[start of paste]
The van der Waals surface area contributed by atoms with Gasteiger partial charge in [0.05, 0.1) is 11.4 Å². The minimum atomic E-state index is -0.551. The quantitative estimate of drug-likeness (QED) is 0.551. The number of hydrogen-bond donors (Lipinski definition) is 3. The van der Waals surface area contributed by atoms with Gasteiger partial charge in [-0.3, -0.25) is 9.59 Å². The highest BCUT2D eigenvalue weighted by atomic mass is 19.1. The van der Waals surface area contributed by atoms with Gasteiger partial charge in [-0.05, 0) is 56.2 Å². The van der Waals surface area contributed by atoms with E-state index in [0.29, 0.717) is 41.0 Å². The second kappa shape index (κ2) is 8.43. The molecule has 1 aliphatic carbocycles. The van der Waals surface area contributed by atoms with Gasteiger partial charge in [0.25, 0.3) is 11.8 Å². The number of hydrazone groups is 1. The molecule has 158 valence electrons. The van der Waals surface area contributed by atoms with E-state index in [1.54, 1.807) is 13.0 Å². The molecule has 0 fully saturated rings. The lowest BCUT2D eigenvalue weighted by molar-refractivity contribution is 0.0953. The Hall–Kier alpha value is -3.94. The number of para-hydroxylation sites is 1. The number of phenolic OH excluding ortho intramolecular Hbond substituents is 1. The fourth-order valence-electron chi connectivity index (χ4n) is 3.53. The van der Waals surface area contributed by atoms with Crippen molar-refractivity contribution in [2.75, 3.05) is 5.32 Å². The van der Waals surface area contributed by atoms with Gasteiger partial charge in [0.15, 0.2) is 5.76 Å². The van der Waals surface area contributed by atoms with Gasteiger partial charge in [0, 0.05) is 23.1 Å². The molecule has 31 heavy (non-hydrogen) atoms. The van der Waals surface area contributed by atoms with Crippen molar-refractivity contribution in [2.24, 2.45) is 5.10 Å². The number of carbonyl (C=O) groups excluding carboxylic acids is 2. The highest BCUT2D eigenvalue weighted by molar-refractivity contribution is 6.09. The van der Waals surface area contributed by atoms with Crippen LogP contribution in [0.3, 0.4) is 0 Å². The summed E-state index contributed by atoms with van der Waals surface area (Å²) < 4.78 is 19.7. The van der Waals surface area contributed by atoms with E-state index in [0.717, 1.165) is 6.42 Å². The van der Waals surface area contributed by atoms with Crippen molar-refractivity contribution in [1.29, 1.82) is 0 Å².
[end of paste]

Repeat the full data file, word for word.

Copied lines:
The van der Waals surface area contributed by atoms with Gasteiger partial charge in [0.05, 0.1) is 11.4 Å². The minimum atomic E-state index is -0.551. The quantitative estimate of drug-likeness (QED) is 0.551. The number of hydrogen-bond donors (Lipinski definition) is 3. The van der Waals surface area contributed by atoms with Gasteiger partial charge in [-0.3, -0.25) is 9.59 Å². The highest BCUT2D eigenvalue weighted by atomic mass is 19.1. The van der Waals surface area contributed by atoms with Gasteiger partial charge in [-0.05, 0) is 56.2 Å². The van der Waals surface area contributed by atoms with E-state index in [0.29, 0.717) is 41.0 Å². The second kappa shape index (κ2) is 8.43. The molecule has 1 aliphatic carbocycles. The van der Waals surface area contributed by atoms with Gasteiger partial charge in [0.25, 0.3) is 11.8 Å². The number of hydrazone groups is 1. The molecule has 158 valence electrons. The van der Waals surface area contributed by atoms with E-state index in [1.54, 1.807) is 13.0 Å². The molecule has 0 fully saturated rings. The lowest BCUT2D eigenvalue weighted by molar-refractivity contribution is 0.0953. The Hall–Kier alpha value is -3.94. The number of para-hydroxylation sites is 1. The number of phenolic OH excluding ortho intramolecular Hbond substituents is 1. The fourth-order valence-electron chi connectivity index (χ4n) is 3.53. The van der Waals surface area contributed by atoms with Crippen molar-refractivity contribution in [2.75, 3.05) is 5.32 Å². The van der Waals surface area contributed by atoms with Gasteiger partial charge in [0.15, 0.2) is 5.76 Å². The van der Waals surface area contributed by atoms with Gasteiger partial charge in [0, 0.05) is 23.1 Å². The molecule has 31 heavy (non-hydrogen) atoms. The van der Waals surface area contributed by atoms with Crippen molar-refractivity contribution in [2.24, 2.45) is 5.10 Å². The number of carbonyl (C=O) groups excluding carboxylic acids is 2. The highest BCUT2D eigenvalue weighted by molar-refractivity contribution is 6.09. The van der Waals surface area contributed by atoms with Crippen LogP contribution in [0.3, 0.4) is 0 Å². The summed E-state index contributed by atoms with van der Waals surface area (Å²) < 4.78 is 19.7. The van der Waals surface area contributed by atoms with E-state index in [0.717, 1.165) is 6.42 Å². The van der Waals surface area contributed by atoms with Crippen molar-refractivity contribution in [1.29, 1.82) is 0 Å².